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Shallow Ground

  Shallow Ground
"Not again ..."

© 2004, Deco Filmworks
All Rights Reserved

"Shallow Ground" (IMDb listing) opens with a naked boy (Rocky Marquette), covered head-to-toe in blood and wielding a hunting knife, walking quickly through the forest to a remote sheriff's station. The station is being packed up by its deputies Stuart Dempsey, played by Stan Kirsch ("Highlander the Series"), and Laura Russell, played by Lindsey Stoddart ("Scrubs"), in preparation of the new dam that will soon flood -- though not in this movie -- the entire area, including the local town. The boy is, of course, received by the deputies at gunpoint and quickly handcuffed to a chair in the absent sheriff's office. The sheriff (Timothy Murphy), plagued by guilt over the disappearance and presumed murder of a local girl exactly one year ago, is busy having nightmares in his cabin, until one of the deputies goes to get him. The officers call the local EMT to do an analysis of the blood on the boy -- a point that never quite makes sense because the EMT says she doesn't have the training or the equipment to distinguish animal versus human blood, let alone justify her ultimate conclusion that there were at least three separate types of human blood on the boy. Uh ... okay. Things get creepier as people begin having visions after touching the boy and/or the blood that flows from his every orifice. One by one many of our lead characters go missing, are kidnapped or meet their makers.

The remote setting and gallons of blood seem reminiscent of 2002's "Cabin Fever." Like "Cabin," this film has one-dimensional characters that are difficult to find any connection with. Here, though, any character development is done through annoying flash backs or long, over-done reminiscing between the characters (often accompanied by flash backs). The naked boy is, in fact, the only character we care about at all. Mostly because, well, he's naked, there's blood, and he's creepy.

Then there's the whole stretched faces and body-parts-on-fishing-hooks-and-string scenario. What's with all the sewn skin bits these days? It had some plot relevance in "Texas Chainsaw Massacre" (the original ... I won't mention the remake) and even in the more recent "Jeepers Creepers." But here, there seems to be no real explanation for it other than the director/writer Sheldon Wilson wanted to add some fancy special makeup effects to distract from the plot holes, of which there are many.

Did I mention there are a lot of holes in this story? Seriously. There are. Like how could the sheriff's girlfriend/deputy handcuff the boy to the chair without touching him and having a vision? Why the heck was there a second bloody naked boy in the city? The whole impending-flood-from-the-dam thing seemed to account for the first boy, but what raised the second boy and why was he in the city? If the main killer was going after people somehow related to the dam, why go after the EMT? Why was the sheriff fighting a spotty Irish accent? Why was the town moving residents, with seemingly no personal possessions of any kind, out on school busses? And on and on.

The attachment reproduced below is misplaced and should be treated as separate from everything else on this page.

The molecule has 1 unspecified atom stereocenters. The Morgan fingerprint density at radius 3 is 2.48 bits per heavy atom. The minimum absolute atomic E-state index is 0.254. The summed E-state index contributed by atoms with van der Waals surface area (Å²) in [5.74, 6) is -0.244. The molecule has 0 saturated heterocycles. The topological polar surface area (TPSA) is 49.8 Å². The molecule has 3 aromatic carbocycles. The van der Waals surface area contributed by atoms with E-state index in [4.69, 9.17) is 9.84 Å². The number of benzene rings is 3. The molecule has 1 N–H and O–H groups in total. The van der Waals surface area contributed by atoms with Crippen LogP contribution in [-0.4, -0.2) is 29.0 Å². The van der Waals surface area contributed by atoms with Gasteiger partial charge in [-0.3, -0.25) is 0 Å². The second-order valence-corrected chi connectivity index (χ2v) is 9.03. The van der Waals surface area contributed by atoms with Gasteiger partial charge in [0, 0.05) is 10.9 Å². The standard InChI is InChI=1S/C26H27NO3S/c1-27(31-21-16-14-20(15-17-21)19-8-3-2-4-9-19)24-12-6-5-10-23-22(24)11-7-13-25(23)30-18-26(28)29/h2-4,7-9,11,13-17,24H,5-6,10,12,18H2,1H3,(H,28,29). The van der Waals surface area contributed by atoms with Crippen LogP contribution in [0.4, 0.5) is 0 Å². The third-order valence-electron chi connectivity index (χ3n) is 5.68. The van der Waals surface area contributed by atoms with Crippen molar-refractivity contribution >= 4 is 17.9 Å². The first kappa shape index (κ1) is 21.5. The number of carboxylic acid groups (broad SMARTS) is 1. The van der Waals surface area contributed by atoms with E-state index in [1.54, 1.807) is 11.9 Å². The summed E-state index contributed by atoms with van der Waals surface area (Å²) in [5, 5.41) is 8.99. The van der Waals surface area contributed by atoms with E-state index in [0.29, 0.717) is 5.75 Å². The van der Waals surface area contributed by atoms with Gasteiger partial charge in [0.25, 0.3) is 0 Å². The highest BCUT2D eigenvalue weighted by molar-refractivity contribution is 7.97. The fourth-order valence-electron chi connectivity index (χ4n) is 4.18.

The questions and inconsistencies are almost distracting enough to get you to turn it off, but the goopy, drippy, bloody naked boy keeps you watching. Not really caring, but watching. The best part of the film involves one of those pesky school buses and a lot of blood. I had the "Wheels on the Bus" song in my head for a while after that.

When the end finally comes, none of it is surprising or new. The only thing that provides any interest is, again, the bloody boy and the special effects the director throws in when the boy exacts his revenge. The final minutes of the movie are completely incomprehensible. Why did they ... who was ... huh? Just when you've found some mild satisfaction of making it through the film, seeing the not-even-remotely-surprising reveal of the killer and the ultimate "justice" that is meted out, the director adds in a few minor details (or omissions perhaps) and one major "twist" that leaves you frustrated and annoyed that you sat through the whole thing.

The "making-of" extra on the DVD provides some perspective on how hard the director worked to make this movie on a shoestring budget -- it's a story that's way more interesting than the movie itself. Despite wanting to give the writer/director major points for effort, you don't feel any better about investing an hour and 37 minutes into the film.

Filmfodder Grade: D+

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